It can also be advanced to an upright posture. The next video advances the exercise into ½ kneeling and a static split stance referred to as “hover.” This can be modified further by the width of the stance. Need more challenge? Stand on a line. Remember to breathe.

MAX Lunge: The name refers to using multiple axes. It used to be called a rotational lunge. You can see why. The challenge from this drill is that the player has to lunge and maintain posture and lower extremity alignment in all three planes despite the momentum of the bag trying to knock him over. I also love the strong eccentric nature of this exercise. The biggest challenge is to decelerate with control. This mimics the challenge a pitcher has coming down the mound; an unstable front leg is bad news for a pitcher. This is an outstanding way to train that need for front leg stability with additional challenge to the core more proximally. The first example uses the “suitcase” handle, while the second one uses the standard “clean” handles. Finally, the third example increases the challenge by elevating the center of gravity using a “front load” position of the USB. When in front loaded position, the “tear the bag apart” cue is executed with the forearms. They all feel different.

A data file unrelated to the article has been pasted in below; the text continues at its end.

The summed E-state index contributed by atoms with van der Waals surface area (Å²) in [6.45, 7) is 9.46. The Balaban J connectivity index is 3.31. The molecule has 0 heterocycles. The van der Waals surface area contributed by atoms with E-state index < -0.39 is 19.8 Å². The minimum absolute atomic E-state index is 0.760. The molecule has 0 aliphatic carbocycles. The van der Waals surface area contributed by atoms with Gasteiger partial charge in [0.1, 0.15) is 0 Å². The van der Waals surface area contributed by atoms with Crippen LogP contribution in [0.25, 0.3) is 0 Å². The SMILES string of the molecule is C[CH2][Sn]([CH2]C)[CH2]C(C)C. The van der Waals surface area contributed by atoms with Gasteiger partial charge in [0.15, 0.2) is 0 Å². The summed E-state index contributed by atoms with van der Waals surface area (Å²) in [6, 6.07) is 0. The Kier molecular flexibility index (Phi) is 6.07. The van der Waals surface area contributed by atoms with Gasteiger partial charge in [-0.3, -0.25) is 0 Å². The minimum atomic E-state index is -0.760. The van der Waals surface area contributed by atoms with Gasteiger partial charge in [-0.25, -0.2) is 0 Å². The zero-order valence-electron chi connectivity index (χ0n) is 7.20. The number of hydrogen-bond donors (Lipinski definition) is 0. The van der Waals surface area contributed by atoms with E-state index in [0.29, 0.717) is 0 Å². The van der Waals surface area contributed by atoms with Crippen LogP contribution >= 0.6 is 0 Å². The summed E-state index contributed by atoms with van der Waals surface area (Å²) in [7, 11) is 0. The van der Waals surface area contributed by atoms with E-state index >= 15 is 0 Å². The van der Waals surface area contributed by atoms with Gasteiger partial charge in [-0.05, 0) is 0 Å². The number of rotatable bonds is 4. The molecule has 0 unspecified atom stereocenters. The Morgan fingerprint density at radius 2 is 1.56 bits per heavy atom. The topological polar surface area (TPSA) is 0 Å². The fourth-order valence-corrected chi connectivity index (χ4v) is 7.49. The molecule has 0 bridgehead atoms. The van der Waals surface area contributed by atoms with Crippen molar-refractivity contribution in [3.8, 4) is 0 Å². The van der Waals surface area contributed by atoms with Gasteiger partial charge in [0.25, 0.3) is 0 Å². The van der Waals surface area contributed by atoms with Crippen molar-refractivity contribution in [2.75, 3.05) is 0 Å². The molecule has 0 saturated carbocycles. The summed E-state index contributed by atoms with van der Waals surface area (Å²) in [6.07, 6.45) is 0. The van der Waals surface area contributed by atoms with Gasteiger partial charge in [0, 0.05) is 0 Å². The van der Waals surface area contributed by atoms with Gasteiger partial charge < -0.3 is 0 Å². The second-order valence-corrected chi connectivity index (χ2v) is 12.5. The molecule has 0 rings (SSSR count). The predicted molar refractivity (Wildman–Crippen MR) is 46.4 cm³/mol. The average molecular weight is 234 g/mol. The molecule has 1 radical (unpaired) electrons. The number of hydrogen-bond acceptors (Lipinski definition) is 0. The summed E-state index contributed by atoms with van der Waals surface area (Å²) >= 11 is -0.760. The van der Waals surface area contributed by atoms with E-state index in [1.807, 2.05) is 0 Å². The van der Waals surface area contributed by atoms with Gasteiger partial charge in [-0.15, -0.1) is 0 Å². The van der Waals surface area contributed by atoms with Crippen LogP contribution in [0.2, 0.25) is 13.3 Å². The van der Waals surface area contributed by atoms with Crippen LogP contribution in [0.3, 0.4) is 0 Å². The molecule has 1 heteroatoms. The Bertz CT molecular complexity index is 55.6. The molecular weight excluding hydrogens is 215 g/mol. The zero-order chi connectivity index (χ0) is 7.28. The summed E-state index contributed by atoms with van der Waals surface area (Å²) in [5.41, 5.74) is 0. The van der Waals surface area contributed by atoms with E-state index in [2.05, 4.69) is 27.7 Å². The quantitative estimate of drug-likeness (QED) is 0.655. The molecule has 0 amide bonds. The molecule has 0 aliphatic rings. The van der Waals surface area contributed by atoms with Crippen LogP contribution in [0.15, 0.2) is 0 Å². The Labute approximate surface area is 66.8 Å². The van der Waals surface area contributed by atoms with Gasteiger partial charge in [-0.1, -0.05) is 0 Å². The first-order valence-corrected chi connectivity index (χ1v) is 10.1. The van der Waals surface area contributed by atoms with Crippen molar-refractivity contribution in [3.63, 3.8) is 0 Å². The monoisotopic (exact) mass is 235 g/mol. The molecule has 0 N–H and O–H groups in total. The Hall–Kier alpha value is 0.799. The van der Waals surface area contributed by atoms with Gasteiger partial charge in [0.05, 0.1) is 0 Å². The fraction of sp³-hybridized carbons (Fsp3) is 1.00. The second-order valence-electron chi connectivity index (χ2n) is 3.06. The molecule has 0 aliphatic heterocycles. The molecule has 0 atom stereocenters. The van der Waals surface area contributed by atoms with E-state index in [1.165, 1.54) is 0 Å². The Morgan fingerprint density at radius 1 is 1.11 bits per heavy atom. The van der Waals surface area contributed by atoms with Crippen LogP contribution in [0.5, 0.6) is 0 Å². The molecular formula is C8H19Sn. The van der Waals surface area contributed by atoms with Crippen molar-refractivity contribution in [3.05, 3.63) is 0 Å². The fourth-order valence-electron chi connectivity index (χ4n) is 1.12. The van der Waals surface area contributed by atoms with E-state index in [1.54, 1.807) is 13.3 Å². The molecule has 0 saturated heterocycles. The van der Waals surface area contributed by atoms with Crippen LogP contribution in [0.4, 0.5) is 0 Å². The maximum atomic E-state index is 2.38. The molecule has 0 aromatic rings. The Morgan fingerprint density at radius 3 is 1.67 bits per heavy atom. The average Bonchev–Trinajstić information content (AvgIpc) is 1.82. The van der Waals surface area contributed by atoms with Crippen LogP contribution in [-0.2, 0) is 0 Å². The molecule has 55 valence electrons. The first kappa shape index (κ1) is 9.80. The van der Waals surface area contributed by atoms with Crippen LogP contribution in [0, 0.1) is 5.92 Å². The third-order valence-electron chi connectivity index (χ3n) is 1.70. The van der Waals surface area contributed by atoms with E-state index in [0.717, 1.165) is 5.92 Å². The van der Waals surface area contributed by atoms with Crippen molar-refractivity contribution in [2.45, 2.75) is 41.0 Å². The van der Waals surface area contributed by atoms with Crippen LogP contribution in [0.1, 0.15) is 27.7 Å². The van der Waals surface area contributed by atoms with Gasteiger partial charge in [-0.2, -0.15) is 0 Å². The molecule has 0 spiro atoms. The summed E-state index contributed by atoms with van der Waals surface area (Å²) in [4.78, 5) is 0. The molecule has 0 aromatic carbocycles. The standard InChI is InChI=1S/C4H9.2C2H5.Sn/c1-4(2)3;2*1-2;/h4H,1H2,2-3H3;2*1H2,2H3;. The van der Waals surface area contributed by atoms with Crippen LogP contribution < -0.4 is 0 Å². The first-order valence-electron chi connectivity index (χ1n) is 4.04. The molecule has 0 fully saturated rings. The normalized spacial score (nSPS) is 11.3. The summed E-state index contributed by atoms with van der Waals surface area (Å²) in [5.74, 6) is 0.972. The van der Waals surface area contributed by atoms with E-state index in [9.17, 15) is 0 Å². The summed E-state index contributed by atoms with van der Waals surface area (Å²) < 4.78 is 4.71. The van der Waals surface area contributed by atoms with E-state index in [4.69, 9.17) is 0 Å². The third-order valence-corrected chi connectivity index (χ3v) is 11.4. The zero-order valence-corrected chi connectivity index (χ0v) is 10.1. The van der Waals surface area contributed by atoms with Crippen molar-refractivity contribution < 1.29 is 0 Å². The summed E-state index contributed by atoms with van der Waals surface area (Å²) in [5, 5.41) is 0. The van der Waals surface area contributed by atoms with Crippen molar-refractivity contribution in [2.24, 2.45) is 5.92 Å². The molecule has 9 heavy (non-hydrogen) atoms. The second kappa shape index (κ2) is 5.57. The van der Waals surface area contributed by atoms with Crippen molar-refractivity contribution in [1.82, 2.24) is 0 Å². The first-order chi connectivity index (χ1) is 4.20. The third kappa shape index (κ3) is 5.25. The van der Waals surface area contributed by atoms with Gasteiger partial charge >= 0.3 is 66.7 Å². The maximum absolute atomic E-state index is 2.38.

Hinging with Rotation: Deadlifts and good mornings are staples in many strength training programs, and rightfully so: the hinge is a motion that must be trained. But in sports and life, we typically move one leg at a time and in all three planes of motion. It’s tough to do that with a barbell. To me, the USB is the best way to make single leg rotational hinges feel challenging in a way that is also safe for the athlete. Athletes need to be able to train hard without feeling like they’re doing a circus trick.

In the rotational deadlift example below, the player should crush the handles and think of tearing the bag apart before even moving. He crosses the back leg behind the front leg to feel tension in the lateral hip rotators, then becomes stable before moving. The next move is performed by pushing forcefully into the ground and mimicking a step. He’ll then reset the start position and repeat. No one has to ask what muscles are being used; you feel it right away. But, more importantly, you are doing it in a way that you can expect to carryover to the field of play.

The second example is a good morning. It’s the same single-leg rotational hinge movement, but with the USB in a front load position. The movement is the same, but the challenge is different because of the elevated position of the USB. Again, tearing the bag apart is performed with forearms.